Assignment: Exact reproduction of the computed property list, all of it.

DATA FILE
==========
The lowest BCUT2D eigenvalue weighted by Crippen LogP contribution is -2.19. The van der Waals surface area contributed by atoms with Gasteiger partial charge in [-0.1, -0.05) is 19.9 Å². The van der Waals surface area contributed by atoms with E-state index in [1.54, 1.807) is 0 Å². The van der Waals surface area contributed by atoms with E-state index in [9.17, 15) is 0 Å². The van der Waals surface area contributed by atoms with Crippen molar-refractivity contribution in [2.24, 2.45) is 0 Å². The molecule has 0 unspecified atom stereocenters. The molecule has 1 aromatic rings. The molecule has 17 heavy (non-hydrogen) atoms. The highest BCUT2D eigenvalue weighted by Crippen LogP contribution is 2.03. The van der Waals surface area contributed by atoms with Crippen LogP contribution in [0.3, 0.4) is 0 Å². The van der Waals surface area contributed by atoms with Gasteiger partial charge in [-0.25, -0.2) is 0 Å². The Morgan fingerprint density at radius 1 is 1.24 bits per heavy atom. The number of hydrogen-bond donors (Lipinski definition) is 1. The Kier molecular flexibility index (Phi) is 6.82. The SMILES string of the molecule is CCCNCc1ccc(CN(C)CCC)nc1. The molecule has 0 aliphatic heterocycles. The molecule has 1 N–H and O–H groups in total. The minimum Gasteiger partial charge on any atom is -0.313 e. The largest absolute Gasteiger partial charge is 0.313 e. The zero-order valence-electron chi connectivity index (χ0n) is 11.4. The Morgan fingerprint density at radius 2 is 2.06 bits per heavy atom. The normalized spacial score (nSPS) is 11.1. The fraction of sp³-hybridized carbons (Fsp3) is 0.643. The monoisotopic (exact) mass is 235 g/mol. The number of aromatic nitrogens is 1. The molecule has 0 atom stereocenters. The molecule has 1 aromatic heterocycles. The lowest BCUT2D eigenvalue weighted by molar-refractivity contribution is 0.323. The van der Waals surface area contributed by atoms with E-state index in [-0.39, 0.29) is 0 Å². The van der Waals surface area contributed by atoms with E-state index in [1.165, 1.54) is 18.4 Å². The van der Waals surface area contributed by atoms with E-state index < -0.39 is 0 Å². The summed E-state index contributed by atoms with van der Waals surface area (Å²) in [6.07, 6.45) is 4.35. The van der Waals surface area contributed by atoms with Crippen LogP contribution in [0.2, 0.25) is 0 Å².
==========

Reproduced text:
The lowest BCUT2D eigenvalue weighted by Crippen LogP contribution is -2.19. The van der Waals surface area contributed by atoms with Gasteiger partial charge in [-0.1, -0.05) is 19.9 Å². The van der Waals surface area contributed by atoms with E-state index in [1.54, 1.807) is 0 Å². The van der Waals surface area contributed by atoms with E-state index in [9.17, 15) is 0 Å². The van der Waals surface area contributed by atoms with Crippen molar-refractivity contribution in [2.24, 2.45) is 0 Å². The molecule has 0 unspecified atom stereocenters. The molecule has 1 aromatic rings. The molecule has 17 heavy (non-hydrogen) atoms. The highest BCUT2D eigenvalue weighted by Crippen LogP contribution is 2.03. The van der Waals surface area contributed by atoms with Crippen LogP contribution in [0.3, 0.4) is 0 Å². The van der Waals surface area contributed by atoms with Gasteiger partial charge in [-0.25, -0.2) is 0 Å². The Morgan fingerprint density at radius 1 is 1.24 bits per heavy atom. The number of hydrogen-bond donors (Lipinski definition) is 1. The Kier molecular flexibility index (Phi) is 6.82. The SMILES string of the molecule is CCCNCc1ccc(CN(C)CCC)nc1. The molecule has 0 aliphatic heterocycles. The molecule has 1 N–H and O–H groups in total. The minimum Gasteiger partial charge on any atom is -0.313 e. The largest absolute Gasteiger partial charge is 0.313 e. The zero-order valence-electron chi connectivity index (χ0n) is 11.4. The Morgan fingerprint density at radius 2 is 2.06 bits per heavy atom. The normalized spacial score (nSPS) is 11.1. The fraction of sp³-hybridized carbons (Fsp3) is 0.643. The monoisotopic (exact) mass is 235 g/mol. The number of aromatic nitrogens is 1. The molecule has 0 atom stereocenters. The molecule has 1 aromatic heterocycles. The lowest BCUT2D eigenvalue weighted by molar-refractivity contribution is 0.323. The van der Waals surface area contributed by atoms with E-state index in [-0.39, 0.29) is 0 Å². The van der Waals surface area contributed by atoms with E-state index in [1.165, 1.54) is 18.4 Å². The van der Waals surface area contributed by atoms with E-state index < -0.39 is 0 Å². The summed E-state index contributed by atoms with van der Waals surface area (Å²) in [6.07, 6.45) is 4.35. The van der Waals surface area contributed by atoms with Crippen LogP contribution in [0.2, 0.25) is 0 Å².